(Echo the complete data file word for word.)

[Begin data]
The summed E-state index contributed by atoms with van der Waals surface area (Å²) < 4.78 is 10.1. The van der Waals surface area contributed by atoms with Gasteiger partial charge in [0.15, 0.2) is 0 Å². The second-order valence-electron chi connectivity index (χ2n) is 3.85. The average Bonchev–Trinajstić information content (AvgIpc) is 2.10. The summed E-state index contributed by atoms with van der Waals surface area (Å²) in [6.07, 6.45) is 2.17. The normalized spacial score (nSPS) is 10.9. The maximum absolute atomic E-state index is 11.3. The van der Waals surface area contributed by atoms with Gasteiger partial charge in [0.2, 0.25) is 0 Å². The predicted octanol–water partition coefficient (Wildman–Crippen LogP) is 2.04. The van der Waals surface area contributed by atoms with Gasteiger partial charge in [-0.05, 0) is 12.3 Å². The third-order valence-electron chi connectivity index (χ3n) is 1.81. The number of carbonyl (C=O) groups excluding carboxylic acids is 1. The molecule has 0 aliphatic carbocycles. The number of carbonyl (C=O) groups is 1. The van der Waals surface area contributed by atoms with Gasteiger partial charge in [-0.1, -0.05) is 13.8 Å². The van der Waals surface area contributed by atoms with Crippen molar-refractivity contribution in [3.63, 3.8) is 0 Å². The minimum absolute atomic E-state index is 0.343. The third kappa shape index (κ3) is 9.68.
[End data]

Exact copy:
The summed E-state index contributed by atoms with van der Waals surface area (Å²) < 4.78 is 10.1. The van der Waals surface area contributed by atoms with Gasteiger partial charge in [0.15, 0.2) is 0 Å². The second-order valence-electron chi connectivity index (χ2n) is 3.85. The average Bonchev–Trinajstić information content (AvgIpc) is 2.10. The summed E-state index contributed by atoms with van der Waals surface area (Å²) in [6.07, 6.45) is 2.17. The normalized spacial score (nSPS) is 10.9. The maximum absolute atomic E-state index is 11.3. The van der Waals surface area contributed by atoms with Gasteiger partial charge in [0.2, 0.25) is 0 Å². The predicted octanol–water partition coefficient (Wildman–Crippen LogP) is 2.04. The van der Waals surface area contributed by atoms with Gasteiger partial charge in [-0.05, 0) is 12.3 Å². The third-order valence-electron chi connectivity index (χ3n) is 1.81. The number of carbonyl (C=O) groups excluding carboxylic acids is 1. The molecule has 0 aliphatic carbocycles. The number of carbonyl (C=O) groups is 1. The van der Waals surface area contributed by atoms with Gasteiger partial charge in [-0.1, -0.05) is 13.8 Å². The van der Waals surface area contributed by atoms with Crippen molar-refractivity contribution in [3.63, 3.8) is 0 Å². The minimum absolute atomic E-state index is 0.343. The third kappa shape index (κ3) is 9.68.